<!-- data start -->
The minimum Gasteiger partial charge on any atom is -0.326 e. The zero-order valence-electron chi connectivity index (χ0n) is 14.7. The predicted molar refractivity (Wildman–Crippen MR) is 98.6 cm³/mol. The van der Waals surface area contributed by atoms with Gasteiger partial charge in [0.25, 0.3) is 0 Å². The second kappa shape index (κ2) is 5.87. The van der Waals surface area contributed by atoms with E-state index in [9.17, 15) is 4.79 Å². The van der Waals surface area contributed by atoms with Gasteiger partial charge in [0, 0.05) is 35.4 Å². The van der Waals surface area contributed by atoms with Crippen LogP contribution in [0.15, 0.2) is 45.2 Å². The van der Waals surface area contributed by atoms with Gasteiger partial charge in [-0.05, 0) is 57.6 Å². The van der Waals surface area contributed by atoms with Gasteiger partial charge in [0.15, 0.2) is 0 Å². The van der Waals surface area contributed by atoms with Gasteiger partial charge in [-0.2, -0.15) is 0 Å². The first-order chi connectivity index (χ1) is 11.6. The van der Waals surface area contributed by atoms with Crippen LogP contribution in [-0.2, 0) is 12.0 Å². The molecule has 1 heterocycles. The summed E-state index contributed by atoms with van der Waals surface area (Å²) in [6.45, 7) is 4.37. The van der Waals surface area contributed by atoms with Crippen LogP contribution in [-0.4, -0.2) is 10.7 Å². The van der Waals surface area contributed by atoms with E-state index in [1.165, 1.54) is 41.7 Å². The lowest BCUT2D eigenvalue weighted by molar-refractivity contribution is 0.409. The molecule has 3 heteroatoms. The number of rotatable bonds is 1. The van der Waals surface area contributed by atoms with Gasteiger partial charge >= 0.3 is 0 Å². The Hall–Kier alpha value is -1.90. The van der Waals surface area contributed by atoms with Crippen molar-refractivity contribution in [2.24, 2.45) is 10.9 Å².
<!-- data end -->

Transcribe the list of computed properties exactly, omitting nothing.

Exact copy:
The minimum Gasteiger partial charge on any atom is -0.326 e. The zero-order valence-electron chi connectivity index (χ0n) is 14.7. The predicted molar refractivity (Wildman–Crippen MR) is 98.6 cm³/mol. The van der Waals surface area contributed by atoms with Gasteiger partial charge in [0.25, 0.3) is 0 Å². The second kappa shape index (κ2) is 5.87. The van der Waals surface area contributed by atoms with E-state index in [9.17, 15) is 4.79 Å². The van der Waals surface area contributed by atoms with Gasteiger partial charge in [0, 0.05) is 35.4 Å². The van der Waals surface area contributed by atoms with Crippen LogP contribution in [0.15, 0.2) is 45.2 Å². The van der Waals surface area contributed by atoms with Gasteiger partial charge in [-0.05, 0) is 57.6 Å². The van der Waals surface area contributed by atoms with Gasteiger partial charge in [0.15, 0.2) is 0 Å². The van der Waals surface area contributed by atoms with Gasteiger partial charge in [-0.2, -0.15) is 0 Å². The first-order chi connectivity index (χ1) is 11.6. The van der Waals surface area contributed by atoms with Crippen LogP contribution in [-0.2, 0) is 12.0 Å². The molecule has 1 heterocycles. The summed E-state index contributed by atoms with van der Waals surface area (Å²) in [6.45, 7) is 4.37. The van der Waals surface area contributed by atoms with Crippen LogP contribution in [-0.4, -0.2) is 10.7 Å². The van der Waals surface area contributed by atoms with E-state index in [1.165, 1.54) is 41.7 Å². The lowest BCUT2D eigenvalue weighted by molar-refractivity contribution is 0.409. The molecule has 3 heteroatoms. The number of rotatable bonds is 1. The van der Waals surface area contributed by atoms with Gasteiger partial charge >= 0.3 is 0 Å². The Hall–Kier alpha value is -1.90. The van der Waals surface area contributed by atoms with Crippen molar-refractivity contribution in [2.24, 2.45) is 10.9 Å².